In this investigation, specific spectral measurements were based on both the cracked soil samples and the comparative soil samples. For the cracked soil samples, a fiber optic with a 25° field of view was held on a fixed platform 1 m above the ground (corresponding to a circle field with a diameter of 45 cm), a 50 cm × 50 cm rectangle region was then determined on the ground to make the center of this region coincide with the lens centerline projection of the fiber optic to ensure that both the zenith angle and the azimuth angle were same for all the cracked soil samples. After that, each cracked soil sample was placed in the rectangle region for spectral measurement. For the 2 mm comparative soil samples, a 4° field of view was chosen 20 cm vertically above the samples. Note that the comparative samples were put separately into the same aluminum boxes with an inner diameter of 10 cm and a depth of 2 cm. For each spectral measurement, 10 readings of spectral reflectance were taken, and the mean of all spectral reflectance was calculated as the actual reflectance of the sample, in order to average out the difference caused by instrument noise. A standard white panel was also measured before each measurement as calibration. In order to diminish the noise of the equipment and reduce the data dimensions, all the spectral reflectance of soil samples was resampled at 10 nm. The reflectance ranges of 1350–1420 nm, 1800–1920 nm, and 2360–2500 nm were cut off for all the spectral measurements, due to the effects of water absorption bands. Considering the sensitivity to the spectral variations and the background noise of reflectance, typical mathematical transformations of reflectance, including the square root (R1/2) and the logarithm (LgR), were computed in this study, and they were then treated together with reflectance as spectral parameters in this study. The spectral reflectance characteristics of soil samples with different crack extents were then analyzed and compared with that of the 2 mm comparative soil samples. Afterwards, the correlation coefficients between the Na+, salinity, pH, EC, and spectral parameters were computed through the whole bandwidth for all the cracked soil samples and the comparative soil samples.

3. Results

3.1. Soil Properties

Table 1 presents soil properties for the 17 soil samples. All soils were alkaline, with pH from 8.76 to 10.60, the EC ranges of the soil samples are quite various from 0.09 ds/m to 3.00 ds/m. Na+ is the dominant cation in the soil samples, with a pH >9.5, and Ca2+ and Mg2+ are the main cations with a pH <9.5, while HCO3 is the main anion.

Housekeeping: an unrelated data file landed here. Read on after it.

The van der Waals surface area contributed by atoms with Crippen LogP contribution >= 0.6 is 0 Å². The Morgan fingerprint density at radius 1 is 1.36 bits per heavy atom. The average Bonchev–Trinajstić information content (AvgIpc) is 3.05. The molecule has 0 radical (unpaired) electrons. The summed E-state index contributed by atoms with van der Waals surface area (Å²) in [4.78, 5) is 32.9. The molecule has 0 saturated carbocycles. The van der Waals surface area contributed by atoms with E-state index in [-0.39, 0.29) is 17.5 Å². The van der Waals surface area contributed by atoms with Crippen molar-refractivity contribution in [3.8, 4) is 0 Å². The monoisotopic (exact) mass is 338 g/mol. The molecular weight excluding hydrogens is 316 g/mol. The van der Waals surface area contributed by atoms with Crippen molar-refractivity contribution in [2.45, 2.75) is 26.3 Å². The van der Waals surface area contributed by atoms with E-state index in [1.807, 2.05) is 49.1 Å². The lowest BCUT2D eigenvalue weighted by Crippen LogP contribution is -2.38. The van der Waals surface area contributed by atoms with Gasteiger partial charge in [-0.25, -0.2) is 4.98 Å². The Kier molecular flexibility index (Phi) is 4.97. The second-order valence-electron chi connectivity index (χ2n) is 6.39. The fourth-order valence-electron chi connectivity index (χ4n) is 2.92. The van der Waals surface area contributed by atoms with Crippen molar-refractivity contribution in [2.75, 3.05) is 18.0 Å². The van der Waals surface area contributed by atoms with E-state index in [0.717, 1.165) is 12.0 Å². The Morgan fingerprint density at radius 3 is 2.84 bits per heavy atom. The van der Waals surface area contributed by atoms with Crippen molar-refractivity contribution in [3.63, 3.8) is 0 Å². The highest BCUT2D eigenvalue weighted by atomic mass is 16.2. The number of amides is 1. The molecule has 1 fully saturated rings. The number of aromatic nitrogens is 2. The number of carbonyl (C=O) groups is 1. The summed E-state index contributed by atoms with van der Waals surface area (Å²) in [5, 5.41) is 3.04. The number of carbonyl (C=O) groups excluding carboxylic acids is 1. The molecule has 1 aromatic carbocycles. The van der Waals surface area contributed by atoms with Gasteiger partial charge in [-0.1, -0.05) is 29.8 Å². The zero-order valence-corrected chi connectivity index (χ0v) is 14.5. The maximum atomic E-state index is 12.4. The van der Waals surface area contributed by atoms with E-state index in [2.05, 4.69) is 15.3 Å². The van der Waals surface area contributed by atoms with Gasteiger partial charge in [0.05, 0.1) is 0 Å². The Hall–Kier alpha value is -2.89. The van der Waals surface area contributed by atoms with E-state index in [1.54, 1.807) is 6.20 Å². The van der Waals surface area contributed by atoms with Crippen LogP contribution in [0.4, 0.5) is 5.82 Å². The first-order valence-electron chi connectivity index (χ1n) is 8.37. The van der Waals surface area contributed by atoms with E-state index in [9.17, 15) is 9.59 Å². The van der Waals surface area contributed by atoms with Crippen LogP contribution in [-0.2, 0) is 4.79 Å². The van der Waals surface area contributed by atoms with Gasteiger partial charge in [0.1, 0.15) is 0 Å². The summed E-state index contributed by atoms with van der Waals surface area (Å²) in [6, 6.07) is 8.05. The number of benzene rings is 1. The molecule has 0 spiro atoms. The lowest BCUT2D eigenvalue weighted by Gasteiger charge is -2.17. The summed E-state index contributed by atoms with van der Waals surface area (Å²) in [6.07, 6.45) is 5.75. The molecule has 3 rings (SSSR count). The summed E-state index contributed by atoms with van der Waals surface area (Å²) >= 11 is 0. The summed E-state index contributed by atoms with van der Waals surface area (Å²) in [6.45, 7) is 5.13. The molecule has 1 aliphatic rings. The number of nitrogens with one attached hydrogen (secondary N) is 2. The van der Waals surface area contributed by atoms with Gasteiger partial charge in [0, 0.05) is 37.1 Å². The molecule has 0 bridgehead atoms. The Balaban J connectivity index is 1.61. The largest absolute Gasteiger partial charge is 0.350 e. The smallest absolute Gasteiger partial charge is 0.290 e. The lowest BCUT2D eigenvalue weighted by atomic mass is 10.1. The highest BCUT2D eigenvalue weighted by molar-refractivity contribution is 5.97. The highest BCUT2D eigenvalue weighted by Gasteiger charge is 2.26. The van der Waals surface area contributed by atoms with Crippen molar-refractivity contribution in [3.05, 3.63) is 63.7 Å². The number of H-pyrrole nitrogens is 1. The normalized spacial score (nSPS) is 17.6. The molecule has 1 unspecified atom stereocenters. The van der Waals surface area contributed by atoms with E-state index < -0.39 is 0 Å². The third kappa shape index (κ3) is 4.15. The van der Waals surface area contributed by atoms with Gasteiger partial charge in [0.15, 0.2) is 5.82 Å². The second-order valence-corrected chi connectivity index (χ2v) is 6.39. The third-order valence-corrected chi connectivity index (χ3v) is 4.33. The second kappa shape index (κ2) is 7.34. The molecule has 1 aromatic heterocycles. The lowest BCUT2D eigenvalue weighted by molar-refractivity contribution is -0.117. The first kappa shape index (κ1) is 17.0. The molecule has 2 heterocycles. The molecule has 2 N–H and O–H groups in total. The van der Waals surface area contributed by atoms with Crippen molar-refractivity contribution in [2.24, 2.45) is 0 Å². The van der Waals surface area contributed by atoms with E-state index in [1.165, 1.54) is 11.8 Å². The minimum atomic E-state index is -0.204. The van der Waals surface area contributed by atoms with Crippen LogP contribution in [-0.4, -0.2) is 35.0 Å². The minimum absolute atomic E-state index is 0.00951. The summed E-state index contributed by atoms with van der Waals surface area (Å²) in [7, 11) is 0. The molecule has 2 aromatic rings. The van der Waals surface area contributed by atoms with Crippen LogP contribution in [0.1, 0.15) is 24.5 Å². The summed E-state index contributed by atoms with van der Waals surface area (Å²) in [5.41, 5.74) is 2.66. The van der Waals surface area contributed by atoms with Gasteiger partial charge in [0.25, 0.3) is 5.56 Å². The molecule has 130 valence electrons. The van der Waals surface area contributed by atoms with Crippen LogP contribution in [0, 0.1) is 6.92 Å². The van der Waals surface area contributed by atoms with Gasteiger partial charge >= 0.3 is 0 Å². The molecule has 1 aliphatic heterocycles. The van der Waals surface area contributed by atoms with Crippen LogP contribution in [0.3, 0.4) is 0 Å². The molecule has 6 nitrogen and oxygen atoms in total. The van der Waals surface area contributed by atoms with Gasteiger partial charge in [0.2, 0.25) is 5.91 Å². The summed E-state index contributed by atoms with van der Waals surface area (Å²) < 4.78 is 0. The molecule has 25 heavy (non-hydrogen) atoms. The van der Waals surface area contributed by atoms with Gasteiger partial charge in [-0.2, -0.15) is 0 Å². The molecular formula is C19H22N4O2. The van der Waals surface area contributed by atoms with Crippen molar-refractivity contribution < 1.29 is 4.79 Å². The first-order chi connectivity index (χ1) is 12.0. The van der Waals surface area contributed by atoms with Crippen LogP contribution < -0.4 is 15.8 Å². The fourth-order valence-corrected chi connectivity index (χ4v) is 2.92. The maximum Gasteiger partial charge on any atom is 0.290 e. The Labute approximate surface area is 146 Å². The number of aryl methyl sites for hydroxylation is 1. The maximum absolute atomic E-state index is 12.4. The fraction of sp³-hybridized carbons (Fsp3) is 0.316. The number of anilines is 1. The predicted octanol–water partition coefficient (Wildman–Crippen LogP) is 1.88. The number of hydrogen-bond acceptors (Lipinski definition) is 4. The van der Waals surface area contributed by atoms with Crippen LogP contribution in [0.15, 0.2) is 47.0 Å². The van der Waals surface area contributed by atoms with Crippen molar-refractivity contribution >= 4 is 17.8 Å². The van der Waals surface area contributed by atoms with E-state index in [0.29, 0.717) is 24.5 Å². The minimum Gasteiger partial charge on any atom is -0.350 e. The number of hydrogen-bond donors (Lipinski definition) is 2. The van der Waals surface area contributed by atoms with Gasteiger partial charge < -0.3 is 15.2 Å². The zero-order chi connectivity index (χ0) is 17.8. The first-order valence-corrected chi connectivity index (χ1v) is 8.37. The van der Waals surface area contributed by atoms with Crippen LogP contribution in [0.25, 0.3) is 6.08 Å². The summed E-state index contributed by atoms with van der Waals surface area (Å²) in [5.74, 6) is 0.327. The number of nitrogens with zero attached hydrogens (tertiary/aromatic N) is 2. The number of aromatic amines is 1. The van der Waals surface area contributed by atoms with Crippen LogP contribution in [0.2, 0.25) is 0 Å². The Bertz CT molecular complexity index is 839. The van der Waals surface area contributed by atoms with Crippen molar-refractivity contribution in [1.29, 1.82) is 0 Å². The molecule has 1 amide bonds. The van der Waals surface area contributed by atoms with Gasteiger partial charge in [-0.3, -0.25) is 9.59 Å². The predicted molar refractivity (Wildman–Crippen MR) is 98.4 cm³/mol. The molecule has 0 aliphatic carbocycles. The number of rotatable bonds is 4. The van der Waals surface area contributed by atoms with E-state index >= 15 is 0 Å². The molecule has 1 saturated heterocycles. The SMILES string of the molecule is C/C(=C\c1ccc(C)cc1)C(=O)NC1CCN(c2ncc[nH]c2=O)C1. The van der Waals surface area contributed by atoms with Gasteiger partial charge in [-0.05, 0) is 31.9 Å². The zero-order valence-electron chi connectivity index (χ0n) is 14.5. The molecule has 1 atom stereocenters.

Table 2 shows the soil particle distributions of the soil samples. It can be seen that the range of clay is very small (from 26.28% to 29.37%), that the standard deviation (SD) and the coefficient of variation (CV) are only 1.42 mg/g and 4.36%, indicating that no significant differences were observed in the clay content for the soil samples.

3.2. Crack Parameters

Table 3 provides the results for crack parameters of the cracked soil samples. Crack parameters between soils were quite different, with CL ranges from 61.50 to 397.92 cm, CA ranges from 23.94 to 478.21 cm2, and CR from 1.01% to 21.96% respectively, and the trends of all the crack parameters were quite similar. Note that all crack parameters were calculated within the central circle region with a diameter of 45 cm by setting null values to the other regions of the image of each cracked soil sample in order to match spectral measurements.

3.3. Spectral Characteristics

The spectral reflectance curves of all the cracked soil samples and the comparative soil samples with variable salinity levels are shown in Figure 3. All comparative soil samples shared similar curvature in Figure 3a, yet differences between samples can be identified at wavebands from 600 to 1000 nm. In this region, some soils had slight absorption features, while slight reflection peaks were presented in other curves. However, Figure 3b shows quite different curve shapes for the cracked soil samples in the visible and near-infrared region below 1350 nm. In this region, some cracked soil samples had significant absorption features, while others have reflection peaks. Figure 3b also shows that the overall reflectance curves of all the cracked soil samples were lower than the reflectance curves of the comparative soil samples in Figure 3a, and the differences among reflectance curves of all the cracked soil samples were more apparent compared with those of the comparative soil samples.